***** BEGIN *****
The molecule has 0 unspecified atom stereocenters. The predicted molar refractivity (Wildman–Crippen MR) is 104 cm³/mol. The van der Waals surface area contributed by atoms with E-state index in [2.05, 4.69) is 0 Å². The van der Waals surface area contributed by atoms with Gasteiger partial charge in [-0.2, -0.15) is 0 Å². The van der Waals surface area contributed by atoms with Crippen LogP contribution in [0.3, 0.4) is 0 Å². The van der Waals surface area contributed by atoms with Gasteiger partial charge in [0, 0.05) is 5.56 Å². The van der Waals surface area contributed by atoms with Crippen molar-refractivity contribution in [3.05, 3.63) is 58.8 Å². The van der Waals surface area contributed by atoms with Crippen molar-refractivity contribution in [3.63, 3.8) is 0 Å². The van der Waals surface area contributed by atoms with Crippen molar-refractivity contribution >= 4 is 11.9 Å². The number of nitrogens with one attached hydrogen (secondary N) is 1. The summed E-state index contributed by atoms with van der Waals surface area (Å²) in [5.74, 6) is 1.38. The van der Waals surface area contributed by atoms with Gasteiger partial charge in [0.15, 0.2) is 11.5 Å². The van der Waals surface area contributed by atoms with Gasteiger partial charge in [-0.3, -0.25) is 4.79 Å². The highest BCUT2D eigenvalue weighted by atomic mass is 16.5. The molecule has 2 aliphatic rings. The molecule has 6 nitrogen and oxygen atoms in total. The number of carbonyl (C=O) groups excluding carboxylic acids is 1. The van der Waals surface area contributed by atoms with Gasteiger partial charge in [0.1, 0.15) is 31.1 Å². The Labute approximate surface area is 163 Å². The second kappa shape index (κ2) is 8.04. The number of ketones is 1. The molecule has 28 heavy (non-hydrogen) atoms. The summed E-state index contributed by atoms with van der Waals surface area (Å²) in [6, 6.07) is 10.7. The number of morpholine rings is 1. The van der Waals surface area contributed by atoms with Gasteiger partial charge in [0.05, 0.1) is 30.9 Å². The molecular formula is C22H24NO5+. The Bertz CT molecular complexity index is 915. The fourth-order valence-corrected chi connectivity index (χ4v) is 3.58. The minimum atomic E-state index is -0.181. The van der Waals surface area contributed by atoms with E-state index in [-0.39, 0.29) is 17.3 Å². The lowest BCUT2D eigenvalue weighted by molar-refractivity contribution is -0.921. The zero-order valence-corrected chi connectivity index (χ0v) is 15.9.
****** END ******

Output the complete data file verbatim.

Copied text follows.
The molecule has 0 unspecified atom stereocenters. The predicted molar refractivity (Wildman–Crippen MR) is 104 cm³/mol. The van der Waals surface area contributed by atoms with E-state index in [2.05, 4.69) is 0 Å². The van der Waals surface area contributed by atoms with Gasteiger partial charge in [-0.2, -0.15) is 0 Å². The van der Waals surface area contributed by atoms with Crippen LogP contribution in [0.3, 0.4) is 0 Å². The van der Waals surface area contributed by atoms with Gasteiger partial charge in [0, 0.05) is 5.56 Å². The van der Waals surface area contributed by atoms with Crippen molar-refractivity contribution in [3.05, 3.63) is 58.8 Å². The van der Waals surface area contributed by atoms with Crippen molar-refractivity contribution in [3.63, 3.8) is 0 Å². The van der Waals surface area contributed by atoms with Crippen molar-refractivity contribution >= 4 is 11.9 Å². The number of nitrogens with one attached hydrogen (secondary N) is 1. The summed E-state index contributed by atoms with van der Waals surface area (Å²) in [5.74, 6) is 1.38. The van der Waals surface area contributed by atoms with Gasteiger partial charge in [0.15, 0.2) is 11.5 Å². The van der Waals surface area contributed by atoms with Gasteiger partial charge in [-0.3, -0.25) is 4.79 Å². The highest BCUT2D eigenvalue weighted by atomic mass is 16.5. The molecule has 2 aliphatic rings. The molecule has 6 nitrogen and oxygen atoms in total. The number of carbonyl (C=O) groups excluding carboxylic acids is 1. The van der Waals surface area contributed by atoms with Gasteiger partial charge in [0.1, 0.15) is 31.1 Å². The Labute approximate surface area is 163 Å². The second kappa shape index (κ2) is 8.04. The number of ketones is 1. The molecule has 28 heavy (non-hydrogen) atoms. The summed E-state index contributed by atoms with van der Waals surface area (Å²) in [6, 6.07) is 10.7. The number of morpholine rings is 1. The van der Waals surface area contributed by atoms with Gasteiger partial charge in [0.05, 0.1) is 30.9 Å². The molecular formula is C22H24NO5+. The Bertz CT molecular complexity index is 915. The fourth-order valence-corrected chi connectivity index (χ4v) is 3.58. The minimum atomic E-state index is -0.181. The van der Waals surface area contributed by atoms with E-state index in [-0.39, 0.29) is 17.3 Å². The lowest BCUT2D eigenvalue weighted by molar-refractivity contribution is -0.921. The zero-order valence-corrected chi connectivity index (χ0v) is 15.9.